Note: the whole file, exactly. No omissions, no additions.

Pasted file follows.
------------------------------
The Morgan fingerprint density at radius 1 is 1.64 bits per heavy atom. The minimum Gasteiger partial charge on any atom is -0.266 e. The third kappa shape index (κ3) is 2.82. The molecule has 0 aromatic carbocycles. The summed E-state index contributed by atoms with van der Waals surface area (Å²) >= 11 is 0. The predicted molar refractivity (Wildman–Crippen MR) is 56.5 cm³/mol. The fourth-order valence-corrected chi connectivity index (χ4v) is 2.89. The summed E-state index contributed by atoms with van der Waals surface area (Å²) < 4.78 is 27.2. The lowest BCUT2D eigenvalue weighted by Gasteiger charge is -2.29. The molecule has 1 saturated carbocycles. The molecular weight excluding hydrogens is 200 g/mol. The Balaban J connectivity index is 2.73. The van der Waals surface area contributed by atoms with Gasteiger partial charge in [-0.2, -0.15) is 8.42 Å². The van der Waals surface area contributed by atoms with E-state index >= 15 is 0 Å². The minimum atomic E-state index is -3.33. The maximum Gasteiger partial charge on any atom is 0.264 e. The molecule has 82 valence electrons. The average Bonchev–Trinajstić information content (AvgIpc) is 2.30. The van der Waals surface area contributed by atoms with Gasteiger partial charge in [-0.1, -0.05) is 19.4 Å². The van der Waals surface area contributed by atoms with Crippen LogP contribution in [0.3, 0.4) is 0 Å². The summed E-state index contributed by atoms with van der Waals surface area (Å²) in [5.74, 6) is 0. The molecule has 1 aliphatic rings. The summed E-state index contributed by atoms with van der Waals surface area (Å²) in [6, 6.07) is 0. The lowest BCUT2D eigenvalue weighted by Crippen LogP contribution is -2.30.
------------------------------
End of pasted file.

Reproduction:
The Morgan fingerprint density at radius 1 is 1.64 bits per heavy atom. The minimum Gasteiger partial charge on any atom is -0.266 e. The third kappa shape index (κ3) is 2.82. The molecule has 0 aromatic carbocycles. The summed E-state index contributed by atoms with van der Waals surface area (Å²) >= 11 is 0. The predicted molar refractivity (Wildman–Crippen MR) is 56.5 cm³/mol. The fourth-order valence-corrected chi connectivity index (χ4v) is 2.89. The summed E-state index contributed by atoms with van der Waals surface area (Å²) < 4.78 is 27.2. The lowest BCUT2D eigenvalue weighted by Gasteiger charge is -2.29. The molecule has 1 saturated carbocycles. The molecular weight excluding hydrogens is 200 g/mol. The Balaban J connectivity index is 2.73. The van der Waals surface area contributed by atoms with Gasteiger partial charge in [-0.2, -0.15) is 8.42 Å². The van der Waals surface area contributed by atoms with E-state index >= 15 is 0 Å². The minimum atomic E-state index is -3.33. The maximum Gasteiger partial charge on any atom is 0.264 e. The molecule has 82 valence electrons. The average Bonchev–Trinajstić information content (AvgIpc) is 2.30. The van der Waals surface area contributed by atoms with Gasteiger partial charge in [-0.1, -0.05) is 19.4 Å². The van der Waals surface area contributed by atoms with Crippen LogP contribution in [0.3, 0.4) is 0 Å². The summed E-state index contributed by atoms with van der Waals surface area (Å²) in [5.74, 6) is 0. The molecule has 1 aliphatic rings. The summed E-state index contributed by atoms with van der Waals surface area (Å²) in [6, 6.07) is 0. The lowest BCUT2D eigenvalue weighted by Crippen LogP contribution is -2.30.